Teachers may sometimes exclude certain instruments from the selection process (for a number of reasons), but most often based on the physical size of the student versus their desired instrument. Whilst this may seem slightly unfair, there is a very practical need for arms and fingers to reach the most distant keys on an instrument to succeed in playing. But don’t despair if size is your biggest barrier to playing – there are some great options for budding flute players to begin on before upgrading to a full sized flute when the time is right.

Fifes and recorders

The fife and recorder are simplistic versions of the flute, share many of the same note fingerings and are easy to play. Like the flute, the fife is held across the body and air is blown across the lip hole, meaning you get a head start at forming the mouth position also needed for playing the flute. The pitch is more like that of a piccolo. The recorder is held in front of the body and air is blown directly into the instrument. There are many types of recorders, however most people would be familiar with the soprano which is commonly introduced during primary school music lessons. Both instruments lack keys, and require players to cover a series of holes with their fingers instead. The good news is they are very cheap (prices start from around $15 new for plastic models)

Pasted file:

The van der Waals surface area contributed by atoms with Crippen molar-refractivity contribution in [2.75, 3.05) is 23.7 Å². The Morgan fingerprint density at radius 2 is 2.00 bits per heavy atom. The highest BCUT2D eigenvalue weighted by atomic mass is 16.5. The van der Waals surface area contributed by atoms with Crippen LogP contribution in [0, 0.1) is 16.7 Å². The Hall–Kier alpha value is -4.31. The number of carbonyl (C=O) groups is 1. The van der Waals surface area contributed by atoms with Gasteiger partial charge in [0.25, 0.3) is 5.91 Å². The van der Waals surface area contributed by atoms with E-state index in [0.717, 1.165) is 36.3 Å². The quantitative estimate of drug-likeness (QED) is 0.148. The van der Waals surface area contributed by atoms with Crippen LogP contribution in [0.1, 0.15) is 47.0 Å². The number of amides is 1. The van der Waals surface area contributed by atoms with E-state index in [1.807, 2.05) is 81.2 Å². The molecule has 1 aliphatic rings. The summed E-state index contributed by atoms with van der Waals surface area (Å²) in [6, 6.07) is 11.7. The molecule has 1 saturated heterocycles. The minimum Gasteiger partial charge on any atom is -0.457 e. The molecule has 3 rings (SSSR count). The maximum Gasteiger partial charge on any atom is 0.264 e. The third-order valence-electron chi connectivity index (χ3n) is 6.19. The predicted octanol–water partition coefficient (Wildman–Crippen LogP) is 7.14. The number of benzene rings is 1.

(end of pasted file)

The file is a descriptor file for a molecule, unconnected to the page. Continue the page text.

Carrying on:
Recurve flutes

Another alternative may be a flute with a curved head joint which may assist the littlest flute players until they can handle the length and weight of a full size instrument. The benefit of playing an actual flute is that students can practice their embouchure (the shape of your mouth needed to produce a sound). This is often considered one of the most difficult aspects to nail for beginners. The cost of these ‘recurve’ flutes are in a similar range as standard student flutes and the straight head joint is included so the student can upgrade as soon as they are ready.

  • Listen to lots of different kinds of flute music.

Jump on YouTube for flute performances that vary in cultural background, time period (such as classical or 20st century) as well as group or orchestral performances. (Here's a list of amazing flute players to explore)

If you don’t enjoy listening to it, it’s unlikely you will enjoy playing it! Even better, try and get along to some live performances. Really soak up the atmosphere and watch how players interact with their audience as well as the other players on stage. Local eisteddfods, live music in cafes and amateur performances at local markets are generally free and showcase hidden local talent. If you have the opportunity, the opera and ballet have live orchestras playing in the pit which are fascinating to watch as well!

  • Mix it up!